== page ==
Have you ever caught yourself saying “if only there were two of me?” or “if only there were more hours in the day”?
If so, you need need to think deeply about delegating your tasks.
And if you're not sure how to delegate, or what to delegate, you can use the process I outline below.
We can all apply the skill of delegation as a long-term strategy to ultimately:
Double, triple, quadruple yourself (or more) so that you can scale what you (or your business) are/is able to get done in a day
Take the load off your plate so that you have more time for your relationships, health, or working on your highest value tasks.
Delegation has the added benefit of providing others an opportunity to learn, grow or make money.
I am in no way a delegation master. But I do know how to research and practice what I’ve learned. I’m inviting you to join me on this practice of learning how to delegate better.
My research points to 12 fundamental steps that, if applied, will significantly improve our ability to delegate. Thinking back to where delegation has gone wrong for me, my team, or business owners I’m close with, I can see where one or several of these principles were ignored.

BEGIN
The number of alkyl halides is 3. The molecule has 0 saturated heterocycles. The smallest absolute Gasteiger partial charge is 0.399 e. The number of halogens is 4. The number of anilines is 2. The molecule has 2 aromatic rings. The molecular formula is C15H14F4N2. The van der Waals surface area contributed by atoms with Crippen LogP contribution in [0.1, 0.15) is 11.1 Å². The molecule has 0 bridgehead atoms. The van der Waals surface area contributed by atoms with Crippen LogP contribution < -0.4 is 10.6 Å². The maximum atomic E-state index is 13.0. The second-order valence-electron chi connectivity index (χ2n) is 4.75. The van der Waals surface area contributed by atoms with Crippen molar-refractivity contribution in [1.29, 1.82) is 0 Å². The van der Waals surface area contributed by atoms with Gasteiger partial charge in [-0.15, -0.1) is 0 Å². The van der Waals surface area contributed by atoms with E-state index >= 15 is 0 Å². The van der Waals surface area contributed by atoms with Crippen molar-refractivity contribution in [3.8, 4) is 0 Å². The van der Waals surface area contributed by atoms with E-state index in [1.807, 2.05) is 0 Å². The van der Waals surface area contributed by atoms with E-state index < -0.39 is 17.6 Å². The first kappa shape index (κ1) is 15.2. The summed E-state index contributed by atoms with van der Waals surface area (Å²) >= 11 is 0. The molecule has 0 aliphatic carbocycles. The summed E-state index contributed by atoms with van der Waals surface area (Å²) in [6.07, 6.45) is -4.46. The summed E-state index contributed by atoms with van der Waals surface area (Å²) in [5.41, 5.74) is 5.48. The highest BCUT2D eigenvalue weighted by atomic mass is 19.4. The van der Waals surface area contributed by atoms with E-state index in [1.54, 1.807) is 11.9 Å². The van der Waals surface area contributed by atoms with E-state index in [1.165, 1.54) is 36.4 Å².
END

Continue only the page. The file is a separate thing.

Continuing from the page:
Let me know if you agree/disagree.
Ready? Let's go.
Cultivating a Mindset for Delegation
Right off the bat, one of our biggest mistakes when it comes to delegation is the way we’re thinking about a) the process of delegating itself, and b) the person we’re delegating to.
When you think about delegating your work to others, you might be thinking some version of:
If I want to get it done right, I have to do it myself
This isn’t going to work
It’s too complex/time-consuming
These thoughts are short-sighted and will not allow you to off load things on your plate over the long-term.
Yes, over the short-term it might be bumpy, it might be time consuming, and they might not get it right.
But this is not a short-term fix. It’s a long-term one.
You have to believe that delegation will help you solve a time management problem over the long-term.
You have to believe that it IS going to work, and you’re going to make it work.
You have to believe that it doesn’t have to be complex, and the time invested in it is worth it.
Similarly, when it comes to the person you’re delegating to, you might be thinking some version of:
This is too complex for them
They don’t care
They’re getting bored
It’s not that hard, they better pick it up